A prominent labour arbitrator has upheld the discharge of a long-term employee for posting offensive material about her supervisors on Facebook, and in doing so, has clarified some of the legal principles applicable to misconduct involving social media.
In Canada Post Corporation v. Canadian Union of Postal Workers1, a postal worker with 31 years of service made comments on Facebook over the course of four weeks that maligned and seemed to threaten two of her supervisors. While the postal worker thought that her posts were private, and restricted to her 52 Facebook Friends (including some co-workers), she had failed to engage the privacy settings, leaving her Facebook Wall publicly accessible. The Facebook posts were reported to management by another employee. When the supervisors accessed the site to investigate, they were both so disturbed by the contents that they reported the postings to the police and required time away from work.
The posts referred to one of the supervisors as "evil," a "bitch," a "hag," "C_unt," and "the devil". The other supervisor was characterized as a "yes man" and an "idiot". The posts also contained threatening language such as "DIE BITCH DIE," and "WRONG AGAIN BITCH you gonna be the one missing PERMANENTLY".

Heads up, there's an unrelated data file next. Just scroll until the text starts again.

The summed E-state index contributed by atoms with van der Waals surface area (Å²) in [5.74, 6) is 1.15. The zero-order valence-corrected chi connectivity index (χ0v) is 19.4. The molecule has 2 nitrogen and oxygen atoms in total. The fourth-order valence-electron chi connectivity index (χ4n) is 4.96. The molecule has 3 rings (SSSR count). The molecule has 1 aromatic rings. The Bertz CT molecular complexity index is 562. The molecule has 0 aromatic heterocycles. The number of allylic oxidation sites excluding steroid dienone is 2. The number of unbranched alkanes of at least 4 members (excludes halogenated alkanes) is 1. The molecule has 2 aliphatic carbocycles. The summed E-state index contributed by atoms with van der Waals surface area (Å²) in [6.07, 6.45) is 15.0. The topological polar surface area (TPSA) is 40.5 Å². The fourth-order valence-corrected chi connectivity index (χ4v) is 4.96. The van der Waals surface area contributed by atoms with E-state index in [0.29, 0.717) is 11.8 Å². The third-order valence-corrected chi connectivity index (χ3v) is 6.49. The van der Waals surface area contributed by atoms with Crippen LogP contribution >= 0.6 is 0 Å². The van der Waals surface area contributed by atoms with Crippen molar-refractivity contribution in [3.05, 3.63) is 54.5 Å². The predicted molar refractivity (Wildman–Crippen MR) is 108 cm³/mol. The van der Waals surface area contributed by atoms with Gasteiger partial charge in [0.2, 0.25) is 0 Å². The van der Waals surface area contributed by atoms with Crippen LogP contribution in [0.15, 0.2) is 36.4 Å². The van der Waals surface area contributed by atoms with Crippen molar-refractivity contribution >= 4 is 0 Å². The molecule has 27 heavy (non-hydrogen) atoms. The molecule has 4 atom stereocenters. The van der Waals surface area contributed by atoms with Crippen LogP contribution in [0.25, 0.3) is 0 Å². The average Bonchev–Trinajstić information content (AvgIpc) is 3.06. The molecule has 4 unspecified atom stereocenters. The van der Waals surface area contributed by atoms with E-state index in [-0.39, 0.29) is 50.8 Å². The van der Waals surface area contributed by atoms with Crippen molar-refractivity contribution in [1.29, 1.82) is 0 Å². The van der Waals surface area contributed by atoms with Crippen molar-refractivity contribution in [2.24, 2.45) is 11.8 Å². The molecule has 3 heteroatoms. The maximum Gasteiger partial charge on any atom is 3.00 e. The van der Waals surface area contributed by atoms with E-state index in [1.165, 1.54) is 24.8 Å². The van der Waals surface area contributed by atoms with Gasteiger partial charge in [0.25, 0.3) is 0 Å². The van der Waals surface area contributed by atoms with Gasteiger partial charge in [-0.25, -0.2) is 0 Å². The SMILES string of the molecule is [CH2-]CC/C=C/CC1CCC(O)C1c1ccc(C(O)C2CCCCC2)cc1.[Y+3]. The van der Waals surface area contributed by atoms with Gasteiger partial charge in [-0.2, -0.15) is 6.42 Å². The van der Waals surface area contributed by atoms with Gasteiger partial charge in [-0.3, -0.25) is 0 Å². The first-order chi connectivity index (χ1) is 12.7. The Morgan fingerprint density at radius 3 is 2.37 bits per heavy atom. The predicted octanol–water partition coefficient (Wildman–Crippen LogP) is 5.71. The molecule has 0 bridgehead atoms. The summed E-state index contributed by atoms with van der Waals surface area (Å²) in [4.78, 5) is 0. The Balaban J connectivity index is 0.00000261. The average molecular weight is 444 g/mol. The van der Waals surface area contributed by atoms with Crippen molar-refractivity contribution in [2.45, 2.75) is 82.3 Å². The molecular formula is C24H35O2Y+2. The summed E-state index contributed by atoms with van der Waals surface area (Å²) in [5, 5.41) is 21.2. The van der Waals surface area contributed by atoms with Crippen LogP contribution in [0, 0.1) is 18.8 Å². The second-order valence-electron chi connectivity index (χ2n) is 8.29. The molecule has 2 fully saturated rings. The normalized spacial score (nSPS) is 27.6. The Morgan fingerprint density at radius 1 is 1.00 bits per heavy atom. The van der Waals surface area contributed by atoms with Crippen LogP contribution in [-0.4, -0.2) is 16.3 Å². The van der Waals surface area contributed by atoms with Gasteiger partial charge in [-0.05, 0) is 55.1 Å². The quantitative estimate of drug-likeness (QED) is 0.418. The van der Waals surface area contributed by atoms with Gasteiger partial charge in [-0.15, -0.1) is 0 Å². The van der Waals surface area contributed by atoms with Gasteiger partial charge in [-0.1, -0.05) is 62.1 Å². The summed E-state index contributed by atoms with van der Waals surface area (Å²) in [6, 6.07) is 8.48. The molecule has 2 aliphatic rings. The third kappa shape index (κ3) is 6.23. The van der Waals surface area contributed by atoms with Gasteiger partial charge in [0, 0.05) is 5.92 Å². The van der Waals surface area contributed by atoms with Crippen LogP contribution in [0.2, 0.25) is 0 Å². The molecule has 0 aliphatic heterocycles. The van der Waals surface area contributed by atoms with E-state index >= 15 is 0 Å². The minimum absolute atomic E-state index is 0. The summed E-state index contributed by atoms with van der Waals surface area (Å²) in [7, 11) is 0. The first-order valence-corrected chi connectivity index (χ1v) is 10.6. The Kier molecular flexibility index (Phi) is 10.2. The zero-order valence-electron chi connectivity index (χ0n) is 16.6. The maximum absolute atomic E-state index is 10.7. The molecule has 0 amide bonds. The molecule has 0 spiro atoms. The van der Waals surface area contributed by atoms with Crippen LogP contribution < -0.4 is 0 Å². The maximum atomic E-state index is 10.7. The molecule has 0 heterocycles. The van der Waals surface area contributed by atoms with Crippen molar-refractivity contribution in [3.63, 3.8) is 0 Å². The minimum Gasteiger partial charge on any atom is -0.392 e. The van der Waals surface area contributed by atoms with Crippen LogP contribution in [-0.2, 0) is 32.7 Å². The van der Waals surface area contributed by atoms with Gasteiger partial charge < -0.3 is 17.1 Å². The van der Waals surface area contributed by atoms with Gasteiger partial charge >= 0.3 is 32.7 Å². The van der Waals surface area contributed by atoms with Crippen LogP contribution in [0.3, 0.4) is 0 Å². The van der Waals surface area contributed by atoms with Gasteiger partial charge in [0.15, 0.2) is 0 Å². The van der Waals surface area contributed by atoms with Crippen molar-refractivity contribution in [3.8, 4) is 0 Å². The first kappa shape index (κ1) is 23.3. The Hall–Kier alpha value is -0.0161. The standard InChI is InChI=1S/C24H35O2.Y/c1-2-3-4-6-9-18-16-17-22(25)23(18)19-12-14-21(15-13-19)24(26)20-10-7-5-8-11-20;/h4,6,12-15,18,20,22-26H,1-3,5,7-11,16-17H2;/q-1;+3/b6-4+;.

The posts also provided numerous examples of insubordination towards Canada Post and its managers:
"3 nights of freedom from Postal Hell. Lovin' my indefinite suspension Hell called. They want the Devil back. Sorry, she's busy enforcing productivity @ [the postal depot] I'm texting in Sick. My idiot supervisor is 24. Tonight is my first night back, since my suspension, but I'm just not feeling well enough to meet expectations, hell I'm on my fourth cooler, so I'm staying home to rest/ pass out. Lolol, I've gone Postal." While the Grievor posted most of the Facebook material while she was off-duty, some of the posts were made using her cell phone while at work.
Canada Post regarded the posts as reprehensible, grossly insubordinate, threatening, and openly defiant and contemptuous of management. Consequently, the postal worker was discharged.
In grieving the termination, the Union contended that the Facebook posts were made primarily in response to two incidents that occurred at the postal depot in the Fall of 2009: a staff meeting that was called in order to address performance concerns, and a confrontation that occurred on the work floor between the Grievor's Superintendent and another co-worker. The...